On Sept. 22, Autodesk launched a new model coordination workflow between two of its most popular clash detection and design review tools—Autodesk Navisworks and BIM 360 Model Coordination.

The programs are used by architects, engineers and contractors in the design review stage of projects to fix clashes and other issues that become bigger problems during construction. But in the era of social distancing, coordination meetings that contractors used to rely on to facilitate these processes are few and far between.

BIM 360 is part of Autodesk's Construction Cloud, but Navisworks is a desktop application, and users need a high level of familiarity and expertise to know how to drive and fly through its data-heavy parametric building information models.

Most contractors and specialty contractors leave Navisworks training to their virtual design and construction professionals. Because of the program's complexity, whole project teams would often have meetings in large conference rooms, construction trailers or spaces with powerful desktop computers known as CAVEs (computer-aided visual environment) to go through Navisworks models together. With this integration, project teams can automate clash detection in BIM 360 Model Coordination, as well as create and assign issues from either Navisworks or BIM 360. The workflow enhances existing coordination workflows for Navisworks users and allows BIM 360 Model Coordination users to do more specific clash detection and analysis in Navisworks.

"What we've done with [BIM 360 Model] coordination is build on top of the existing document management solution—that's where all our customers store their data," says Paul Walker, senior product manager at Autodesk. "So, we're operating and running an automation service directly on top of that. VDC managers now can use model coordination to really just point to the relevant folders inside of the docs environment and assign issues to the right person."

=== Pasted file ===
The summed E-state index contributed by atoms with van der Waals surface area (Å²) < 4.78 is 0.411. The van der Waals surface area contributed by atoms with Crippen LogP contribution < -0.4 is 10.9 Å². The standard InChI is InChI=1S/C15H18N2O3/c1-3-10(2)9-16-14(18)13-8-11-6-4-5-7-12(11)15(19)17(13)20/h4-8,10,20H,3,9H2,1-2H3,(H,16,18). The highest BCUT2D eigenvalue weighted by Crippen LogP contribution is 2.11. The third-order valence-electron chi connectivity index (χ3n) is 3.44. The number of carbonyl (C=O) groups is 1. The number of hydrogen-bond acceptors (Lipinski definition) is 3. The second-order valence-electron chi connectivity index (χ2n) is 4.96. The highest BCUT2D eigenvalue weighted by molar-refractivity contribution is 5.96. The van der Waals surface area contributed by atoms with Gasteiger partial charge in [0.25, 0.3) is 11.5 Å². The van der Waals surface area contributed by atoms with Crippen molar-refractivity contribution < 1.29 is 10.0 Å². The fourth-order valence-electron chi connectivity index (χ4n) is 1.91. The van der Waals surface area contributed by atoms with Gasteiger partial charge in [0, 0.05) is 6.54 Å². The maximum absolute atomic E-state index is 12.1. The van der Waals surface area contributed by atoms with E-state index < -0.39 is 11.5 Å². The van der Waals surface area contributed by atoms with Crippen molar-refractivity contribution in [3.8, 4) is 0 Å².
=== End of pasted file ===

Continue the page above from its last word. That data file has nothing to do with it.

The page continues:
This means that VDC managers can assign clashes and other issues from BIM 360 Model Coordination to piping sub-contractors and other project partners, and they'll be able to see model views from Navisworks. The connection is two-way and those who like to work in Navisworks can assign issues from it as well. The workflow allows project managers and superintendents to track the issues all the way through resolution, with model data informing each step of the way.

"One of the things I've dealt with for almost three years now is tracking issues," says Chris Walker, VDC project manager at Penta Building Group in Nevada. "With this BIM 360 Model Coordination integration, tracking issues will definitely [be] a lot easier with all the information being in one location."

Walker adds that being able to have clarity without physical meetings will benefit Penta projects such as the $375-million Caesars Forum Convention and Conference Center on the Las Vegas Strip.

"Sometimes it's good to have everyone in person looking at a screen," he says, "but once the meeting is over, those people don't operate and update the model in the same way. You need to be able to detail what the issue, whether it's been opened and what was done to resolve it."

For Southfield, Mich.-based Barton Malow, the opportunity to share Navisworks model data the contractor has been creating for years in BIM 360 Model Coordination will benefit projects such as the $1-billion Hudson's department store site redevelopment in Detroit.

"We've been using BIM 360 as a platform now for about a year and a half, rolling it out company-wide," says Nick Bobbitt, VDC manager. "That's been scaling it up over that time. One of the things that we really didn't do was utilize model coordination, where, for the purpose of our teams, we're used to all the flexibility of Navisworks for clash detection and things like that. The coordination piece was kind of a missing link for us. Now that we've got this ability to connect Navisworks into BIM 360 Model Coordination, we've got the opportunity to utilize the power of Navisworks and get access to that information to everybody out in the field easily."